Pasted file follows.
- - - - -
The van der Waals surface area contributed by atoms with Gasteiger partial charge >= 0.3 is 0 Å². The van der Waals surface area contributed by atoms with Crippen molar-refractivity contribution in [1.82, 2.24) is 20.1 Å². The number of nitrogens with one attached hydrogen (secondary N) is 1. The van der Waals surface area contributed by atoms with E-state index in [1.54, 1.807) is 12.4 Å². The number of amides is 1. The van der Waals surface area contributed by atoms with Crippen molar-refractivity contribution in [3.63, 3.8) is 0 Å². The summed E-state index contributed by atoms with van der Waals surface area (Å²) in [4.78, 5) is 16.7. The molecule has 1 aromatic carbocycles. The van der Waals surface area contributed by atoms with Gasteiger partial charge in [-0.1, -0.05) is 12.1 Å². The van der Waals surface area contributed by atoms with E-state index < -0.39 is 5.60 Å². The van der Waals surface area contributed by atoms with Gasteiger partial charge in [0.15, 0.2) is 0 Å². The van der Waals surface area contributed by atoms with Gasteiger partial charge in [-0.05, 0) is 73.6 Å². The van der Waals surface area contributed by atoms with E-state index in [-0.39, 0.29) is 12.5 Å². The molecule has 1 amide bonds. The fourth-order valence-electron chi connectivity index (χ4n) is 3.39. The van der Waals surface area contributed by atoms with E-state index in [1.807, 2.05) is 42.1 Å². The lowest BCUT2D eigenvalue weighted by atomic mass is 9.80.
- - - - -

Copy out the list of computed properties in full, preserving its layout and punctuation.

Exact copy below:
The van der Waals surface area contributed by atoms with Gasteiger partial charge >= 0.3 is 0 Å². The van der Waals surface area contributed by atoms with Crippen molar-refractivity contribution in [1.82, 2.24) is 20.1 Å². The number of nitrogens with one attached hydrogen (secondary N) is 1. The van der Waals surface area contributed by atoms with E-state index in [1.54, 1.807) is 12.4 Å². The number of amides is 1. The van der Waals surface area contributed by atoms with Crippen molar-refractivity contribution in [3.63, 3.8) is 0 Å². The summed E-state index contributed by atoms with van der Waals surface area (Å²) in [4.78, 5) is 16.7. The molecule has 1 aromatic carbocycles. The van der Waals surface area contributed by atoms with Gasteiger partial charge in [-0.1, -0.05) is 12.1 Å². The van der Waals surface area contributed by atoms with E-state index < -0.39 is 5.60 Å². The van der Waals surface area contributed by atoms with Gasteiger partial charge in [0.15, 0.2) is 0 Å². The van der Waals surface area contributed by atoms with Gasteiger partial charge in [-0.05, 0) is 73.6 Å². The van der Waals surface area contributed by atoms with E-state index in [-0.39, 0.29) is 12.5 Å². The molecule has 1 amide bonds. The fourth-order valence-electron chi connectivity index (χ4n) is 3.39. The van der Waals surface area contributed by atoms with E-state index in [1.807, 2.05) is 42.1 Å². The lowest BCUT2D eigenvalue weighted by atomic mass is 9.80.